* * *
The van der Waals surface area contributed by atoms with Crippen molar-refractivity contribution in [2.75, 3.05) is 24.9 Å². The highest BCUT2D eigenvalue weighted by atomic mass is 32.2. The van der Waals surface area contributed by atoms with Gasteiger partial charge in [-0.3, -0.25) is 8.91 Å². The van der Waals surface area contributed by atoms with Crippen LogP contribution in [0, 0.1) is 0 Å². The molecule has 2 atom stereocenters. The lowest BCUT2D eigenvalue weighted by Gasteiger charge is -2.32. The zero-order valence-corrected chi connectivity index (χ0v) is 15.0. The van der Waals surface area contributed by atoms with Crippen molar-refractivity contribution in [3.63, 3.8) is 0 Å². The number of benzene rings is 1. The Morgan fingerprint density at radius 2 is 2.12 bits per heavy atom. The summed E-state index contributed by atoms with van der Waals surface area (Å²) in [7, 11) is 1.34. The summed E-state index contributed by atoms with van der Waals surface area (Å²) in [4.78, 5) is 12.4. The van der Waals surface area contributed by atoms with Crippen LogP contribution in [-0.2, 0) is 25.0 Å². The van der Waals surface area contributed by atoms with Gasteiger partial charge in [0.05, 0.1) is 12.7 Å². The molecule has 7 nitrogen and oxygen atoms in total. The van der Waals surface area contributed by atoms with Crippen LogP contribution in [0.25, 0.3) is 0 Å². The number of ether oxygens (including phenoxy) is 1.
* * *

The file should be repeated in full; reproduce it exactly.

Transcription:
The van der Waals surface area contributed by atoms with Crippen molar-refractivity contribution in [2.75, 3.05) is 24.9 Å². The highest BCUT2D eigenvalue weighted by atomic mass is 32.2. The van der Waals surface area contributed by atoms with Gasteiger partial charge in [-0.3, -0.25) is 8.91 Å². The van der Waals surface area contributed by atoms with Crippen LogP contribution in [0, 0.1) is 0 Å². The molecule has 2 atom stereocenters. The lowest BCUT2D eigenvalue weighted by Gasteiger charge is -2.32. The zero-order valence-corrected chi connectivity index (χ0v) is 15.0. The van der Waals surface area contributed by atoms with Crippen molar-refractivity contribution in [3.63, 3.8) is 0 Å². The number of benzene rings is 1. The Morgan fingerprint density at radius 2 is 2.12 bits per heavy atom. The summed E-state index contributed by atoms with van der Waals surface area (Å²) in [7, 11) is 1.34. The summed E-state index contributed by atoms with van der Waals surface area (Å²) in [4.78, 5) is 12.4. The van der Waals surface area contributed by atoms with Crippen LogP contribution in [-0.2, 0) is 25.0 Å². The van der Waals surface area contributed by atoms with Gasteiger partial charge in [0.05, 0.1) is 12.7 Å². The molecule has 7 nitrogen and oxygen atoms in total. The van der Waals surface area contributed by atoms with Crippen LogP contribution in [0.25, 0.3) is 0 Å². The number of ether oxygens (including phenoxy) is 1.